Farewell Manila

There are several primary sources, most of them foreign, describing how awesome and tantalizing Manila Bay is at first sight, from dawn to dusk, with emphasis on its incomparably dazzling sunset. Because it is so spectacular and strategic, Manila Bay has always been irresistible to people driven by all kinds of motives. At the beginning of the 20th century, the American colonial government hired their best architect, Daniel Burnham, to transform Manila into “City Beautiful”; land was reclaimed respecting the crescent-like contours of Manila Bay; subsequent reclamation projects have not been as reverential.

Possibly the most irreverent is the multi-billion project to reclaim more than 400 hectares from Manila Bay to build a “city within a city,” a  “Pearl City,” yet another commercial and tourism hub on three machine-made islands.  The reclamation will be funded by a consortium, which includes the UAA Kinming Development Corporation.  Manila Mayor Joseph Estrada approved it last November, 2017, after which he announced that he would run for a third and last term; his eldest is waiting in the wings.

Although that seems to be a done deal, it is vital that we at least discuss the pros and cons. The president of the Heritage Conservation Society (HCS), Atty Mark Evidente, sent me the HCS statement, which I want to share with you readers:

“The City of Manila deserves a genuine revitalization program, one that improves and provides basic infrastructure from sewage to streetlights, to housing for all social strata; a mix of commercial and residential that supports small businesses and local communities, provides amenities that improve the quality of living like parks and playgrounds, libraries and sports facilities, day care and senior facilities.

“All this must be achieved while keeping its spirit as the “Pearl of the Orient,” rooted in the greatness of Manila’s history and identity, it’s being the political and cultural center of the nation. Manila the old city has to be made more resilient to a changing climate, rising seas, earthquake risks and stronger typhoons.

“The proposed reclamation projects will succeed only in creating elite enclaves which will further exacerbatethe dire conditions of informal settler communities in the old city; it will magnify the chasm between the rich and the poor. It diverts attention from the real social, economic and developmental problems of Manila because theareas created by the reclamation project will occupy the interest and energy of the local government. The already neglected and poorly served areas of the old city will remain neglected and poorly served.

“Senior experts in their fields from the respected geologist, Dr. Kelvin Rodolfo, to the eminent Filipino urban planner, Dr. Nathaniel von Einsiedel, have stated that these reclamation projects will not be climate resilient and will be exposed to higher risks from earthquakes and liquefaction, storm surges and typhoons.  Furthermore, the impact of these reclamation projects on the surrounding areas has not been fully assessed.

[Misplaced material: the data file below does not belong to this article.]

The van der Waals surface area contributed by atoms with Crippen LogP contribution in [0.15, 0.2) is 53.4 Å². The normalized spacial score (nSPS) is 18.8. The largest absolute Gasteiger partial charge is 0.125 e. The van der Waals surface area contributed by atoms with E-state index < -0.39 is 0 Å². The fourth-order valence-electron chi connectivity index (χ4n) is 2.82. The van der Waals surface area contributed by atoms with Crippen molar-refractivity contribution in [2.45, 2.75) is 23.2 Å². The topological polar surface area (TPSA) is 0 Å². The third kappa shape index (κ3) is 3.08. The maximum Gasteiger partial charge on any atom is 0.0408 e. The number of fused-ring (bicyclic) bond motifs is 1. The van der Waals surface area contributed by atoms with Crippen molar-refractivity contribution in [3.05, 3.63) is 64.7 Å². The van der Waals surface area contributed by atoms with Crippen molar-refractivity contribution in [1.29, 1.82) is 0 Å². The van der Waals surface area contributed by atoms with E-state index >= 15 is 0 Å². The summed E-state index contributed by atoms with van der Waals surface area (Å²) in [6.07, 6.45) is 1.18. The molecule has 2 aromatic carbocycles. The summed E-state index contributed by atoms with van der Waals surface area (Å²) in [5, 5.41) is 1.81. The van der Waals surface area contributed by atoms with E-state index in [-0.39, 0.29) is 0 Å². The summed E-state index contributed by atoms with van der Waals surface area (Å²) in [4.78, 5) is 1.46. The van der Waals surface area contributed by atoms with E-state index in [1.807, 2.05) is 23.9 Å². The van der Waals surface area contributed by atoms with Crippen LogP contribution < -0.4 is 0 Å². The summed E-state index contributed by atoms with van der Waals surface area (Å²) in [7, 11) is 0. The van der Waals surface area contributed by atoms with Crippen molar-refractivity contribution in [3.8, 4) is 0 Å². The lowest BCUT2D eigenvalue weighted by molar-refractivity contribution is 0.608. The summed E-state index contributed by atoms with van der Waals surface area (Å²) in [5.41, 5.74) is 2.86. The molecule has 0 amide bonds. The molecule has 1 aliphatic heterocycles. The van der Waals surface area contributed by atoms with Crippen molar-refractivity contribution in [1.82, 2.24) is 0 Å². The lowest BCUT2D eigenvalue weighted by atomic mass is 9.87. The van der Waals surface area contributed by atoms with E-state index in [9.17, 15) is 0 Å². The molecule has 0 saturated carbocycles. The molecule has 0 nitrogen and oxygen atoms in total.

“These reclamation projects will change the flow and tides of Manila Bay and its rivers, thus magnifying flooding in certain areas, while denying communities access to water and open space. More crucially, what is the local government doing to make old Manila itself more climate resilient? What proposals does the local government have to make the city survive another typhoon “Ondoy” and recover afterwards? Or, is it ready to cope with sea level rise that will inundate the city?

“The solution to the problems of the City of Manila does not lie inthe reclamation of Manila Bay.  The solutions are found within Manila itself. There are numerous success stories around the world about the revitalization of old cities by providing affordable mass housing while attracting    the middle and upper classes who live in the suburbs to go back and settle within the old city.The key, however, is not in building high-rise condominiums and large shopping complexes but in restoring the “sense of place” of Manila that once made it unique among all other cities of the world.

“It is about preserving Manila’s identity by restoring and conserving its historical districts and heritage structures. Tourists look for a cultural experience, that is why they go to Manila. The local government should make Manila’s communities safe and walkable by maintaining broad tree-lined sidewalks, linear parks, and pedestrian paths. Properly designed and well-maintained streets, parks, and open spaces encourage people to go outdoors to experience the city they call home.

“The impending reclamation of more than 400 hectares of Manila Bay will not revitalize the City of Manila.Instead, it will allow the country’s historic and official capital to deteriorate and die. Great leaders strive to conserve and honor their old cities because these teach generations of citizens about their history, culture ,and their identity as a people. That is how nations become great.”